US4450645 *Apr 26, 1982May 29, 1984Ancona Frank ABottom fishing lure
US4738047 *Jul 15, 1987Apr 19, 1988Ryan Vernon EFish lure and method of making the same
US4819366 *Mar 25, 1987Apr 11, 1989Manno Joseph TFor knotless attachment to a strand
GB2207841A * Title not available
Non-Patent Citations
Reference
1 *Bohigian, G. M., Informational Report of the Council on Scientific Affairs, Sep. 1988.
2 *Do It Lure & Sinker Molds, Catalog 90, Effective 11/1/89.
3Do-It Lure & Sinker Molds, Catalog 90, Effective 11/1/89.
4 *H. R. 5372, Bill 7/25/90.
5 *OTS Candidate Pollution Prevention Project, 6/30/89.
6 *Testimony of Steven Hilts Before Senate Environment and Public Works Comm., 6/27/90.
Referenced by
Citing PatentFiling datePublication dateApplicantTitle
US5222321 *Sep 18, 1992Jun 29, 1993Lu Pang ChouFishhook sinker made of iron by non-die casting
US6048379 *Jun 27, 1997Apr 11, 2000Ideas To Market, L.P.High density composite material
US6082039 *Feb 5, 1998Jul 4, 2000Mcguinness; Justin A.Fishing lure having articulatable hook connector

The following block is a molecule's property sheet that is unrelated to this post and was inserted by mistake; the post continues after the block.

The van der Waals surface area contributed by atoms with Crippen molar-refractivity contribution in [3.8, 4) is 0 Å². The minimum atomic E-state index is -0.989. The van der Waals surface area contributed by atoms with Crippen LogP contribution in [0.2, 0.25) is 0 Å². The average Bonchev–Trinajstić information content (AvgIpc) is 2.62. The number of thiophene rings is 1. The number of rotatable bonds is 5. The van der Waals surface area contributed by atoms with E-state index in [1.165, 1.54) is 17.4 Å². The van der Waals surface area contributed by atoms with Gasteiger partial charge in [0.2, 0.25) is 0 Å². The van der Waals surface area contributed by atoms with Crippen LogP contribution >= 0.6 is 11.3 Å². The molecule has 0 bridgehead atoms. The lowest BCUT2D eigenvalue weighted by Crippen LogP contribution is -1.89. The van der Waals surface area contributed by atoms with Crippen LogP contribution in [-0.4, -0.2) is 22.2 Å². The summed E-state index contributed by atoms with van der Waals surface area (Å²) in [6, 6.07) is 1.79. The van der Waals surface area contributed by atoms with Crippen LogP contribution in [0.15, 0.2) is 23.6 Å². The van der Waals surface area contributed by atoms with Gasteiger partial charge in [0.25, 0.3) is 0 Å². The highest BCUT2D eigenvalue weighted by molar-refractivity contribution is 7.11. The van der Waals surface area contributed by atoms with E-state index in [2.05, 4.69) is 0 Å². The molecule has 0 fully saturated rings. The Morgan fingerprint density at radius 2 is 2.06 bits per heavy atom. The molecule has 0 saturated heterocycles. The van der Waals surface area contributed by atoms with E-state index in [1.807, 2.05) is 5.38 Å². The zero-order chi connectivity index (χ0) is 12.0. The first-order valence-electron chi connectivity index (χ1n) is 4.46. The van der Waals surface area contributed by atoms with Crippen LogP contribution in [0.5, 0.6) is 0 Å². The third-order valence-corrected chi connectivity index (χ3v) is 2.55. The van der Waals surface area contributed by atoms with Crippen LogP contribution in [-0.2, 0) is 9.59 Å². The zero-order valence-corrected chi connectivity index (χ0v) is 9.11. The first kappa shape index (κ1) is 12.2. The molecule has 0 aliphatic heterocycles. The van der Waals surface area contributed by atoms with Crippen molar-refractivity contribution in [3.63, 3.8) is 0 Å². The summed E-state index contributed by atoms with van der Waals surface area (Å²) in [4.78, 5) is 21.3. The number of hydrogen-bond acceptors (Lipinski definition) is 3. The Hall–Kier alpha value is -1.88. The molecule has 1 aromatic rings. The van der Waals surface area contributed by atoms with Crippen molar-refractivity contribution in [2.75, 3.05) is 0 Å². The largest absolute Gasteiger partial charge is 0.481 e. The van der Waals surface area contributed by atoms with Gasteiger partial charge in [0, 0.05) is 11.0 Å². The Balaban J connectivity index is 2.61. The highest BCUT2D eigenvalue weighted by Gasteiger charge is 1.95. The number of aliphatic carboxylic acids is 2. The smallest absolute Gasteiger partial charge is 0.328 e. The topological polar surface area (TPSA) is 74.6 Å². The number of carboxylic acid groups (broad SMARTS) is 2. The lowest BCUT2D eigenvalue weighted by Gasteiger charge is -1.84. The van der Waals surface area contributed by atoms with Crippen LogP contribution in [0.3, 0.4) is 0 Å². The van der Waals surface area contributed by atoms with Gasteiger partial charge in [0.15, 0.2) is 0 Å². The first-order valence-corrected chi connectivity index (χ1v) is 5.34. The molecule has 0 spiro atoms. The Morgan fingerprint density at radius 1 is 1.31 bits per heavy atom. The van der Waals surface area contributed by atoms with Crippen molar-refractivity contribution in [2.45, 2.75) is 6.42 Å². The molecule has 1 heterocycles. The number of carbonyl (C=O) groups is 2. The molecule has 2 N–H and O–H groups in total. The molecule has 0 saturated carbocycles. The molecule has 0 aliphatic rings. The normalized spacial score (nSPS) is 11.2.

US6325136Apr 5, 2000Dec 4, 2001Water Gremlin-Co.Bismuth and bismuth alloy fishing sinker
US6517774Dec 3, 1999Feb 11, 2003Ideas To Market, L.P.Replacement for lead in applications where the high density of lead is important, but where the toxicity of lead is undesirable; ammunition, bullets; tungsten powder, a fiber and a binder; pelletization
US6772553Jul 29, 2003Aug 10, 2004Innovative Jigs, LlcAnti-snag fishing jig
US7614178 *Sep 14, 2007Nov 10, 2009Rex Harrison HoytResonating jig head
US8132356 *Aug 31, 2009Mar 13, 2012Gill Andy TFishing lure manufacturing method
US8186096 *May 16, 2011May 29, 2012Raymond Albert RubinFishing lure with line attachment structure
US20090313877 *Aug 31, 2009Dec 24, 2009Gill Andy TFishing lure manufacturing method
US20120005946 *May 18, 2010Jan 12, 2012Gary BennisEco-friendly, lead free, replaceable jig head system
WO1999039573A1 *Feb 4, 1999Aug 12, 1999Mcguinness Justin AFishing lure having articulatable hook connector________________
Classifications
U.S. Classification43/44.89, 43/44.81, D22/126, 43/42.53
International ClassificationA01K85/00
Cooperative ClassificationA01K85/00
European ClassificationA01K85/00
Legal Events
DateCodeEventDescription
Apr 4, 2000FPExpired due to failure to pay maintenance fee
Effective date: 20000121
Jan 23, 2000LAPSLapse for failure to pay maintenance fees
Aug 17, 1999REMIMaintenance fee reminder mailed
Jul 17, 1995FPAYFee payment
Year of fee payment: 4
Aug 16, 1994RFReissue application filed
Effective date: 19940121